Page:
CEHN Articles of the Month, January 2015 Issue
Mold Occurring on the Air Cleaner High-Efficiency Particulate Air Filters Used in the Houses of Child Patients with Atopic Dermatitis.
Authors: Seong Hwan Kim, Guem Ran Ahn, Seung Yeol Son, Gwi-Nam Bae and Yeo Hong Hun
Fungi are known sources of irritation associated with atopic (allergic) diseases (asthma, allergic rhinoconjuctivitis, atopic eczema, and atopic dermatitis). Atopic dermatitis (AD) is an inflammatory, chronically relapsing and non-contagious itchy skin disease, and one of the most common allergic diseases in children. AD has been correlated with heredity factors, but in recent years the rapidly growing incidence of AD cannot be explained by genetic factors alone. Mechanisms for the development of AD involve interactions between the susceptible genes and the environment. The role of the indoor environment and particularly indoor air quality (IAQ) in the development of AD has been studied, and airborne biological contaminants, such as molds (types of fungi), have been identified as a major health issue. Mold sensitization develops in genetically predisposed individuals in response to recurrent or chronic environmental exposures. Many facilities use air cleaners to maintain good IAQ, but these cleaners are often contaminated with fungi, and can disperse spores into the indoor environment. Fungal contamination has been associated with high efficiency particulate air (HEPA) filters that are installed in many air cleaners. Recent increases in IAQ related issues inside atopic dermatitis-inflicted child patients houses (ADCPHs) has raised concerns, but prior to this study, information pertaining to the fungi of concern was not available in Korea.
This study was done to generate information in Korea about fungal contamination in ADCPHs, by quantitatively estimating the presence of fungi that are known sources of irritation associated with atopic diseases. To estimate the fungal contamination of ADCPHs, molds that were filtered by HEPA air cleaners were examined.
HEPA filters installed inside air cleaners of three different ADCPHs were tested. Air cleaners that had been in use for 6-12 months were sampled. The three ADCPH sites had indoor environmental conditions that were favorable to the growth of fungi. The three HEPA filters from the three ADCPH testing sites were coded as HEPA -A, -B, and -C, and were tested for the presence of mold. Fungal sampling was performed at nine sites in three divided sections (top, middle, and bottom), of each HEPA filter. The samples were then processed and incubated, then the number of colony forming units of the fungi were determined using a colony counter.
On HEPA filters -A, -B, and -C, the number of colony forming units (respectively) were estimated to be: 6.51 × 102 ± 1.50 × 102 CFU/cm2, 8.72 × 102 ± 1.69 × 102 CFU/cm2, and 9.71 ×102 ± 1.35 × 102 CFU/cm2. Several different fungal groups, including Aspergillus, Penicillium, Alternaria, Cladosporium, and Trichoderma were detected. The distribution of these fungal groups differed among the three HEPA filters. Cladosporium was the major fungal group found in filters -A and -C, and Penicillium was the major fungal group found in filter -B. Nine fungal species were identified, with Cladosporium cladosporioides being the most common among all three filters.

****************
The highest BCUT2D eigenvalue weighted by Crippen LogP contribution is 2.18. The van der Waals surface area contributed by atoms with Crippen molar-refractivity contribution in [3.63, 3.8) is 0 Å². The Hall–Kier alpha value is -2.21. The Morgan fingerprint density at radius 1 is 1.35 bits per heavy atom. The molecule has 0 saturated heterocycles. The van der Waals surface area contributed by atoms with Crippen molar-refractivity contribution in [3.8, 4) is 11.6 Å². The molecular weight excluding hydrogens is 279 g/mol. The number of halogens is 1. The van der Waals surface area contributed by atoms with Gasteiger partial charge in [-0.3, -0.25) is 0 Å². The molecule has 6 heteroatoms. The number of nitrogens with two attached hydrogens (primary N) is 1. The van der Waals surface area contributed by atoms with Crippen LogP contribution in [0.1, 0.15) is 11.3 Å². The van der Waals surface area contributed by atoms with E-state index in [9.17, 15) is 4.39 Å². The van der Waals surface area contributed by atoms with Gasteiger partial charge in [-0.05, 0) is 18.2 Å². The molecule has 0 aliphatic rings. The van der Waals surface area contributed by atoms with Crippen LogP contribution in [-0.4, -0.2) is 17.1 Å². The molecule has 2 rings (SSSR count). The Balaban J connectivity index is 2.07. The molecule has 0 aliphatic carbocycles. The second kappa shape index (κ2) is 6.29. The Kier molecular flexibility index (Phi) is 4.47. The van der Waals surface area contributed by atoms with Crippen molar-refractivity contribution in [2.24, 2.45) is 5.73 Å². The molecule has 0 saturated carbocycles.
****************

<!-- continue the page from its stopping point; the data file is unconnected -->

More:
Several of the fungal species identified in the study are known to produce allergens that are common irritants in asthma patients, and exposure to their spores can provoke adverse health effects in susceptible individuals, including children with AD. The variance of the fungal distribution on the HEPA filters showed that distribution of fungi in the indoor air was different among the three testing sites. The authors also note that the fungi fil-tered in the HEPA filter were subject to wind stress, which can affect fungal survival rate. Thus, they suspect that a larger number of fungal species and/or spores would be present in the indoor environment than what is found on air cleaner filters. Overall, the study was able to identify allergenic fungal species present in the indoor environments of ADCPHs. The authors recommend that the assessment of air cleaner filters should be an alter-nate approach to understanding the IAQ of a house with AD patients, and that proper maintenance of the filters in ADCPHs is necessary. Further studies on the diversity of airborne fungi need to be conducted.
This study estimated the presence of certain airborne fungi of concern in 3 ADCPHs, and found several different fungal groups on each home’s air cleaner filters. Mold is a known irritant to susceptible individuals such as children with AD or asthma, and it is imperative that the environments within which children spend a lot of time (home, child care, and school) are kept as free from mold as possible. Public health programs at the state and local levels need adequate funding in order to educate families and the general public about mold hazards in the home. The U.S. Environmental Protection Agency (EPA) does not regulate mold or mold spores in indoor air. Thus, state or local child care licensing regulations should enforce IAQ standards to protect the health of young children within these facilities, and states should enforce IAQ standards within schools. The standards for both schools and child care facilities should include requirements for regular inspection for mold within the facilities, and, when necessary, testing and remediation.
Article found in Mycobiology